Some good dining and drinking options can be found toward the southern edge of the outlets in Kittery as well, and if you’re looking for something a bit more serene and upscale, Robert's Maine Grill (326 US Route 1) is a good call, especially if you’re a big fan of all things seafood. This elegant spot is a bit of an oasis from the hustle and bustle of the outlets and is perfect for quiet conversation and a long, leisurely meal and even though it has an upscale feel, Robert’s is casual and not stuffy at all.
Here you will find such classics as lobster rolls, clam chowder, steamers, and crab cakes, and the raw bar includes a wide variety of oysters that are harvested locally. Landlubbers are able to choose from burgers, steaks, chicken, and pasta, and wine and cocktails tend to take precedence over beers, though some good local brews are offered as well.
For a more traditional clam shack type of place, Bob’s Clam Hut (315 US Route 1) may be more your speed, with such offerings as fried clams, shrimp and scallop baskets, burgers, hot dogs, tuna melts, fish chowder, lobster rolls, and fish sandwiches all being available at this roadside spot that has been around for more than 60 years.
By the way, if you’re a beer lover and want to take home some brews from Maine’s burgeoning local beer scene, Spruce Creek Provisions (290 US Route 1) is an under-the-radar spot where locals tend to go to and which features beers from Bissell Brothers, Battery Steele, Definitive, Austin Street, Lone Pine and so many others.
While the Kittery section of Route 1 has some excellent options for food and drink, heading east onto lesser-traveled roads will bring you to some beautiful oceanside areas, though much of it consists of residential and/or unspoiled areas with little in the way of commercial activity. The southeast corner of town, however, is where the two come together, with Kittery Foreside (which is also known as Downtown Kittery) being a quaint and scenic waterside community that is one of the region’s true hidden gems.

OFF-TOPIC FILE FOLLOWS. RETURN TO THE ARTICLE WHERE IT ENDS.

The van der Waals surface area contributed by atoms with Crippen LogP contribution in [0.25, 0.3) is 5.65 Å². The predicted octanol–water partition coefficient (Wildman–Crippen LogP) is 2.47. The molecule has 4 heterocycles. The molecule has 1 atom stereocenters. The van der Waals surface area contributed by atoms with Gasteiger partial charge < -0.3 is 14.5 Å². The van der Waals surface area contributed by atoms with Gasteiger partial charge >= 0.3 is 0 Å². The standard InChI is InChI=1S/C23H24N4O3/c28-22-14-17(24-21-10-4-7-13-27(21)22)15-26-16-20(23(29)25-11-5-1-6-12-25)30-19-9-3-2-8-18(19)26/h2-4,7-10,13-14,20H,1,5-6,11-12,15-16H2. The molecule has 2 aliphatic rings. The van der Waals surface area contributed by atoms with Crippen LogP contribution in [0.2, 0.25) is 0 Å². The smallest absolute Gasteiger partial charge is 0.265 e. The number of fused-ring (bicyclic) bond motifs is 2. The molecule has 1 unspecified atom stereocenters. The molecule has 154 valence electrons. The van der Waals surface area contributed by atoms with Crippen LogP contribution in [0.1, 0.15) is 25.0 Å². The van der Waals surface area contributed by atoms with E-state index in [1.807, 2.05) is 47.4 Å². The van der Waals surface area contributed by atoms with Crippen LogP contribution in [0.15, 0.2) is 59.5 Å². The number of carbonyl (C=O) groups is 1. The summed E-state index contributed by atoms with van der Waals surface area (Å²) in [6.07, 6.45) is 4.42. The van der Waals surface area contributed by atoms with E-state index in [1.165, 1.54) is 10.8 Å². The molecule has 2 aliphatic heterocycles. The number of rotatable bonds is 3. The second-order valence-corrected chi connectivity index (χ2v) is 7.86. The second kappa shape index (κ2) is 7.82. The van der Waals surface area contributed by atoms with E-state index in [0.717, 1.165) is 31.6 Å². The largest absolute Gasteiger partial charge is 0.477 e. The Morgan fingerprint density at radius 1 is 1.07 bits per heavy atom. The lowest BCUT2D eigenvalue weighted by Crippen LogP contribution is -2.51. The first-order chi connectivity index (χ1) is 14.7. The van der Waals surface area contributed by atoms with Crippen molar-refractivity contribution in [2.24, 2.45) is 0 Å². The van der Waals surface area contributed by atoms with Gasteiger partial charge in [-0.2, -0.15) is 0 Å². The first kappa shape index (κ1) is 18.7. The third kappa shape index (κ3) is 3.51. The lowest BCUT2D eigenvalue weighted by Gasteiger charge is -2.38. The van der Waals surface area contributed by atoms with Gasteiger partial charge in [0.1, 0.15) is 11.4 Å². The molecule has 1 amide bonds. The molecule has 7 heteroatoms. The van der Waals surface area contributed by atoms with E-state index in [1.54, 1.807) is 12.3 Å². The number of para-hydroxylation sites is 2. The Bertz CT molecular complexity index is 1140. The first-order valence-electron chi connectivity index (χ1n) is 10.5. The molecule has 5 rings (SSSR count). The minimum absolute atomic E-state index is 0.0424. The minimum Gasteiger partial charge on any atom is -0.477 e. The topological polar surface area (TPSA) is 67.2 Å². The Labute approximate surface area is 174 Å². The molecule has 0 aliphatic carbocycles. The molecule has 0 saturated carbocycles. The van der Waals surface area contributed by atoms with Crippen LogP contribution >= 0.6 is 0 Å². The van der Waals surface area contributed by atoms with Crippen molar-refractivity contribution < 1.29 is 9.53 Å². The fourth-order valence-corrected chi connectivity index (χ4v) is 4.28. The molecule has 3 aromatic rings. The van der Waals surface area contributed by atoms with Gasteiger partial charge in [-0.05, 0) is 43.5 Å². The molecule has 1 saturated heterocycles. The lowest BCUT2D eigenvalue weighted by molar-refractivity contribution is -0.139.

The heart of the district is Wallingford Square, a walkable commercial district with historic buildings, views of the sea, and local restaurants and bars such as Rudders Public House (70 Wallingford Square), a watering hole that you generally won’t read about in any tourist guides but is a place that gives a real taste of the Foreside via locals who hang out there. Comfort food is the name of the game at this friendly spot, with options including burgers, wings, fish and chips, chicken sandwiches, and something called the “Porky Pig,” which is a delicious sandwich consisting of pulled pork, cheddar cheese, and bacon.
Across the street from Rudders is a quirky Asian eatery called Anju Noodle Bar (7 Wallingford Square), which offers such options as kimchi, pork bun, Vietnamese-style wings, cumin lamb noodle, miso ramen and duck yakisoba, and fans of sake will have several options to try here.
A short walk up the road from Rudders and Anju will bring you to the Black Birch (2 Government Street), a beloved farm-to-table gastropub that feels like it should be in Brooklyn rather than on the Maine coast (and yes, some people call Kittery Foreside the Brooklyn of Maine). Highlights at this little restaurant include deviled eggs, house-made sausage, poutine with duck gravy, seared scallops, and fried shortrib.
Finally, if you’re looking for lighter fare or something quick, head back down to the block housing Anju and hit up Lil’s Cafe (7 Wallingford Square) for a cruller, sandwich, a cup of coffee and maybe a loaf of bread to take home while soaking in the ambiance of this charming little neighborhood.